Foster Talk

Foster Talk | Respite Care

By February 4, 2020No Comments

Parenting is hard work. It takes patience, forgiveness, diligence, consistency, unconditional love, and so much more. Parenting a child from trauma is even harder work. Extreme behaviors, intense feelings, and inconsistent moods are common for children of all ages who are in foster care. For foster parents, who are often the witnesses/targets/recipients of these feelings and behaviors, it is heartbreaking to witness innocent children as they cope with big, heavy issues. As a result, foster parents inevitably end up carrying a lot of that stress, too, and do so while trying to manage their own intense emotions in a way that doesn’t lead to “burnout” and greater stress on their families. 

So how can you get relief as a foster parent? One answer is through respite care. 

Respite is quite literally defined as “a short break from something difficult.” In the foster care world, it basically is a chance for foster parents (and their families) to take a break from the daily foster parenting routines. Sometimes these breaks are absolutely needed due to a child’s intense behavior issues, and some professionals even claim that it helps break the cycle for a child exhibiting intense behaviors. 

Other times, respite is needed simply because it isn’t possible to do a planned event like a previously planned trip with the foster child in your care. Whatever the reason, taking a break, giving yourself a chance to decompress for a long weekend or so, or doing something with your family to reconnect is not only completely acceptable when you do foster care, it is encouraged!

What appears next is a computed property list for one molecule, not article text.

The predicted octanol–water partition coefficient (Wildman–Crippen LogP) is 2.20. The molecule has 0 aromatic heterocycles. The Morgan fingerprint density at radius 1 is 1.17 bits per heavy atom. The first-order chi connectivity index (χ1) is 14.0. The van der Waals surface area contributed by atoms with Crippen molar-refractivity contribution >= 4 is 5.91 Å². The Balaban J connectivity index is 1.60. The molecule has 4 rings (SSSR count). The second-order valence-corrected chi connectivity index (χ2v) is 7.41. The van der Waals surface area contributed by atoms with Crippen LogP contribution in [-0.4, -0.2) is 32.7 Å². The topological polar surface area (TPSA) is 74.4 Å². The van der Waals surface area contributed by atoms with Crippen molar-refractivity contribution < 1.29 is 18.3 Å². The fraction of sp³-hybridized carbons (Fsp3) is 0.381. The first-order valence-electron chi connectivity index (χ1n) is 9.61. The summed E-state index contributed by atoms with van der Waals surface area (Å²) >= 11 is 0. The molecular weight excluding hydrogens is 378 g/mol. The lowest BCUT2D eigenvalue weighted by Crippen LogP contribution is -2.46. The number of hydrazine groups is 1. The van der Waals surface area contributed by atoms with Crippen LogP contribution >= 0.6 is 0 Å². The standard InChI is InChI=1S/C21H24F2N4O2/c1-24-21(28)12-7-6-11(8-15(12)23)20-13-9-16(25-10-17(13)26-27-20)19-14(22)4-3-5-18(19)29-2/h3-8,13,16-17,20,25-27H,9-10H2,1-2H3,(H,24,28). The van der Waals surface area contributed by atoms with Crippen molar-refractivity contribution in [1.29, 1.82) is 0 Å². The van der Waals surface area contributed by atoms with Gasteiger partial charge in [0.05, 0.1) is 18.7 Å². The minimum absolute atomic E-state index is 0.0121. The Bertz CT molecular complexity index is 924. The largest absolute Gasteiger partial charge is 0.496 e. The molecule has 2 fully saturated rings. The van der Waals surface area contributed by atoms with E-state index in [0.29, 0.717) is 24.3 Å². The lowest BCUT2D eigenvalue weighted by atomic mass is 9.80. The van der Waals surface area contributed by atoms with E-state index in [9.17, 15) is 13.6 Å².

Providing respite care is also a really great option for individuals or families who are interested in fostering, but are not sure they can provide a long-term commitment. Since so many foster families could use a break, opening your home as a “respite only” home is an amazing gift for the families who do long-term care. Respite caregivers go through the same training as foster parents, so they are prepared for behavioral outbursts or emotional problems. They also receive a financial stipend through the county to cover basic costs for the days the child/children are in their care. They are, in short, a foster parent – but for only a few days. 

Ask your caseworker about respite care, either ongoing or occasional, and how it is run through your agency. Taking breaks and asking for help are sometimes difficult to do as a parent, but doing that can be incredibly important for everyone involved in order to provide the best care possible for children with trauma.  

Megan Craig is a foster parent in Pennsylvania.

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